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A staggering 63 percent of Ethiopians believe the police and health and medical services in the country are corrupt, according to a report published by Transparency International.
Among the eight services evaluated, the police, the judiciary and health services are seen as the most corrupt services.
The report further revealed that an estimated 31 percent of people who came into contact with the police in the last year report to having paid a bribe. For those interacting with the judiciary, the stated share is 24 percent.
In its Global Corruption Barometer 2013, released this week, Transparency International said Ethiopia was among the 36 countries in which the police were seen as the most corrupt institution.
“About 63 percent of Ethiopians believed that police were corrupt. Forty-four percent admitted to having paid bribes to police,” the report said. The survey was conducted among 114,000 people in 107 countries. In Ethiopia, 1,000 people from urban areas were interviewed.
According to Transparency International, an average of 53 percent of people sampled during the global survey said they had paid a bribe to police. Overall, more than one in four people reported having paid a bribe in the last 12 months when interacting with key public institutions and services.
Of the 107 countries, 20 countries viewed the judiciary as the most corrupt. In these countries an average of 30 percent of the people who had come in contact with the judicial system had been asked to pay a bribe.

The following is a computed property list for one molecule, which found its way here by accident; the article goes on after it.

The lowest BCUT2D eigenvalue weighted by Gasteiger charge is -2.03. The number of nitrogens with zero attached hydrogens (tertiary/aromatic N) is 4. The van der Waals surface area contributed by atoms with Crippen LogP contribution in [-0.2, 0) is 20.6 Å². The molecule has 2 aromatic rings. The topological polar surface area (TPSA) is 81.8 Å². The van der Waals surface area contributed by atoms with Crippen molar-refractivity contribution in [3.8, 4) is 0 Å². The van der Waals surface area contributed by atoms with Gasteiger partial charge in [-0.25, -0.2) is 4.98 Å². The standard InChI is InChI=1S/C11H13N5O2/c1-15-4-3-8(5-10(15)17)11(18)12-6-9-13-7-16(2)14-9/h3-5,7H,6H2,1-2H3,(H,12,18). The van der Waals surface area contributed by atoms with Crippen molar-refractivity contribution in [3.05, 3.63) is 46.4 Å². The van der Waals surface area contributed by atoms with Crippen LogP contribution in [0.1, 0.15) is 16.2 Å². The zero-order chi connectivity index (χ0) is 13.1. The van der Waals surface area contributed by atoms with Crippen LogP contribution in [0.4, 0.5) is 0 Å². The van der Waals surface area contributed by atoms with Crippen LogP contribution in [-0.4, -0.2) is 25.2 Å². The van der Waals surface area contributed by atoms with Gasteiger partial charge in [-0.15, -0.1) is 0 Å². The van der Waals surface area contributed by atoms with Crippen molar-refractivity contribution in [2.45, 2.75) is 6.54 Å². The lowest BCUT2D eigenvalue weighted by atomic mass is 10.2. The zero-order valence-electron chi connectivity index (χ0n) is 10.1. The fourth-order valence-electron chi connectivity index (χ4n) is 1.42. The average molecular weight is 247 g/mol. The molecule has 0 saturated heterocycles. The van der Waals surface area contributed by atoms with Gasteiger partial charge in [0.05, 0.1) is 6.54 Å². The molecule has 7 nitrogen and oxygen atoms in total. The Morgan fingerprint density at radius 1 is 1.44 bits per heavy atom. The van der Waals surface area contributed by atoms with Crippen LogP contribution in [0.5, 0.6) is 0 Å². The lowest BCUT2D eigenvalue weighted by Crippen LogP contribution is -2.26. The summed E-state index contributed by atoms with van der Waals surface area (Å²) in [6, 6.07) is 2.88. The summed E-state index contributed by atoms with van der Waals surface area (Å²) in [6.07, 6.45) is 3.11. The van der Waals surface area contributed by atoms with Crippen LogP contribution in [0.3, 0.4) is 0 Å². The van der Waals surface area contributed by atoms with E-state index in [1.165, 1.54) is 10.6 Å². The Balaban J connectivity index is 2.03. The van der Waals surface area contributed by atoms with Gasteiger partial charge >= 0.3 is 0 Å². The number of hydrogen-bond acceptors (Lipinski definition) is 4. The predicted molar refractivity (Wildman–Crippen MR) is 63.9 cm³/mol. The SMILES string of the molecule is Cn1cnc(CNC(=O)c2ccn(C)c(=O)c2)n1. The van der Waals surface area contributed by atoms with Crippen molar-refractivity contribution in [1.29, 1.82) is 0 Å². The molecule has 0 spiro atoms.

However, reported bribery rates to the judiciary have gone down by more than 20 percent in Ethiopia, Iraq, Palestine and South Sudan according to the report.
About 54 percent of the people surveyed globally, considered their government to be ineffective in fighting corruption. This lack of confidence in government efforts had grown compared with people’s views in the 2010/2011 survey, when 47 percent of people felt their government was ineffective in fighting corruption. “More than one in two people globally think their government is largely or entirely run by groups acting in their own interests rather than for the benefit of the citizens,” the report states.
In a positive light, two in three people around the globe believed ordinary people could make a difference in the fight against corruption. In Ethiopia 60 percent of people agree that ordinary citizens can make a difference in the fight against corruption.
Nearly nine out of 10 people surveyed said they would act against corruption, and two-thirds of those who were asked to pay a bribe had refused.